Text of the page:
-Martini Arostegui

P.S. – Love you Mom, Dad, Dani, Ali, and Rossi!!!!

MacGyver Science

            From the beautiful paradise of Palmyra to the enjoyment of sailing it is easy to forget we are on the Seamans for a reason – we are sailing for science. It is that extra motivation we all need to get up at late at night and set up for a station and it is that driving force behind every mile we jet past. Yet science on a boat, especially a sailboat, looks remarkably different from science on land.
            Stuffy white lab coats are frequently replaced by bathing suits, high tech tanks are constructed mainly of colorful zip-ties and luck, and doing hundred counts on the microscope is a full-contact sport. I hadn’t quite appreciated how well adapted I was to the moving lab space until we anchored in Palmyra and the world stopped moving. I sat down in the lab the first morning we were anchored and positioned myself as usual – petri dish taped in place, knees locked in a knee-bar (for all the non-climbers, picture entrapping your legs in such a way that it keeps you from rocking), one hand bracing the microscope keeping the eyepiece a safe distance from my face, and another hand poised ready to switch between dropper, forceps, and pencil at the turn of a dime. These precautions seem excessive at best but time at sea has taught me what it takes to keep the pteropods in the petri dish and not in my lap. This seemingly awkward position came naturally to me as I sat down at Palmya after 10 days of working with the motions of a moving ship.
            Yet as I sat and started working through my sample I realized my knees were not suffering their usual bruising, my hand could relax from the microscope without the instrument becoming an impalement hazard, and I could count my species with an ease I had never before experienced on the ship. While I might have been a bit more productive when I didn’t have to fight my microscope every roll, I would never give up the fun we have making science work (and occasionally not work) on a moving vessel.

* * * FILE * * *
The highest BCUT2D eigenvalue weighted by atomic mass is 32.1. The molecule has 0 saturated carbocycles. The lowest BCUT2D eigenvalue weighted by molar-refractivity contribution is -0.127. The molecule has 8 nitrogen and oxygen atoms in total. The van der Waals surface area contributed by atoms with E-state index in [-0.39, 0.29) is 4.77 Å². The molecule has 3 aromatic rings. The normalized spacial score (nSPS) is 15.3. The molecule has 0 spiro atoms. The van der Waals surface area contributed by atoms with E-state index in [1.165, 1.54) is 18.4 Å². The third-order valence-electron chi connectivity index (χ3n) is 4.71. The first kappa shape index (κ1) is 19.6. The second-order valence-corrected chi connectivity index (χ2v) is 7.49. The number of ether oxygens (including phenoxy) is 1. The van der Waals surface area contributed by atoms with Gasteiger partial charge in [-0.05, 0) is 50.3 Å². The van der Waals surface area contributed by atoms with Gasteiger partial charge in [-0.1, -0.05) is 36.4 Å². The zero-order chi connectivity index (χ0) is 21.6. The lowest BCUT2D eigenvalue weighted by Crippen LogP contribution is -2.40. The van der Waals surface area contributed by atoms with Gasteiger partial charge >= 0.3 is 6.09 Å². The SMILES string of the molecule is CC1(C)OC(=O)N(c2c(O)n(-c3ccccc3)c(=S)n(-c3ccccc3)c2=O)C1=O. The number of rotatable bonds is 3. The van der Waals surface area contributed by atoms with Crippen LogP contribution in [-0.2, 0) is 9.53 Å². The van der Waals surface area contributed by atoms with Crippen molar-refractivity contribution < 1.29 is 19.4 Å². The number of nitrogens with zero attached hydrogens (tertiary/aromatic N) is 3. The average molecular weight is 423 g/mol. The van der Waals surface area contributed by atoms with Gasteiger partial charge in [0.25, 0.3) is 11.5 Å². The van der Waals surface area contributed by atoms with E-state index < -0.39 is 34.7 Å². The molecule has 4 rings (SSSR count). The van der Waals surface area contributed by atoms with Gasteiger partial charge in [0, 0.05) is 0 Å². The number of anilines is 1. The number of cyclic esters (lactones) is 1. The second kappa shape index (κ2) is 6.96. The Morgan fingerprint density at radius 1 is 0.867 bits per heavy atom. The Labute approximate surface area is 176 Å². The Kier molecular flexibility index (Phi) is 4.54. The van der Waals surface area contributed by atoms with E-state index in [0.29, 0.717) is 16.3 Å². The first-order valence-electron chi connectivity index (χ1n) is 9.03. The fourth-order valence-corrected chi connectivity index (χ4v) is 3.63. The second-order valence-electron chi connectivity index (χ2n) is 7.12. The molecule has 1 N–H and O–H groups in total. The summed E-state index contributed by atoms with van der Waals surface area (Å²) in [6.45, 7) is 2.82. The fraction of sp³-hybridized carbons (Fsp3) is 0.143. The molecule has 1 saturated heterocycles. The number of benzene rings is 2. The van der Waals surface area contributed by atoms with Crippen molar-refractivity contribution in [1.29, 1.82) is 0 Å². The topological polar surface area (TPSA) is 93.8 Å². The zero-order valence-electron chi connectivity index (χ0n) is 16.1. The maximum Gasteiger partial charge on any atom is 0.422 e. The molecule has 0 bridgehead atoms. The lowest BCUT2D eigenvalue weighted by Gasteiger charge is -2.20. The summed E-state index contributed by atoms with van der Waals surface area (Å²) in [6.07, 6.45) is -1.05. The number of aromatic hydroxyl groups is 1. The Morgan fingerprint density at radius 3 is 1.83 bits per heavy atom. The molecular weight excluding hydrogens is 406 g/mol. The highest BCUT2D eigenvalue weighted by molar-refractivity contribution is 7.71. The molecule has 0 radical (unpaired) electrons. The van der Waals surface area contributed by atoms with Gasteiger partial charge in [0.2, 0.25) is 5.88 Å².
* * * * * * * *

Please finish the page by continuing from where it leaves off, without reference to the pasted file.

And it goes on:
From masking tape, to zip ties, to using the roll of the ship to help swirl down for pteropods, MacGyver would be proud of the perseverance and creativity in the science lab. It’s not always pretty, and it’s definitely not always easy, but it is always fun.

Until next time – we continue to sail for science!

-Anja Brandon 

Saturday, May 25, 2013

Soap? Who Needs Soap?

                I have not used soap in 6 days. In any other community, eluding a proper shower would liken us to untouchables of an old caste system or modern-day hippies letting nature’s smells take over. The main reason we can’t use soap during this port stop is that we’re not allowed to let any chemicals into the waters of the protected atoll. Any shampoo, conditioner, or body wash entering the delicate marine system would affect the ecosystem balance and potentially have a negative impact on the living organisms and nutrient flow. We also have to limit our allotted shower time because we can’t turn on the water-makers in this protected zone, so we won’t be able to produce freshwater until we’re back out at sea. As students of biology, earth sciences, and conservation, we completely understand this and obviously prioritize the health of the lagoon and reefs of Palmyra. However, under the scorching heat and penetrating humidity, we’ve all been yearning for a nice shower. Raised in a tropical island myself, I’m accustomed to taking several showers a day in this climate (my dad takes at least 6). Now the ship’s crew has transitioned from 60-second Navy showers to zero showers down below deck. Nonetheless, there’s a silver lining - we are able to take deck showers in our bathing suits on the forward deck, generously with saltwater and conservatively with freshwater. Though we can’t use soap, these showers are a real treat! I save this amazingly refreshing experience for the time right before I climb into my bunk to sleep, and treasure every drop of freshwater.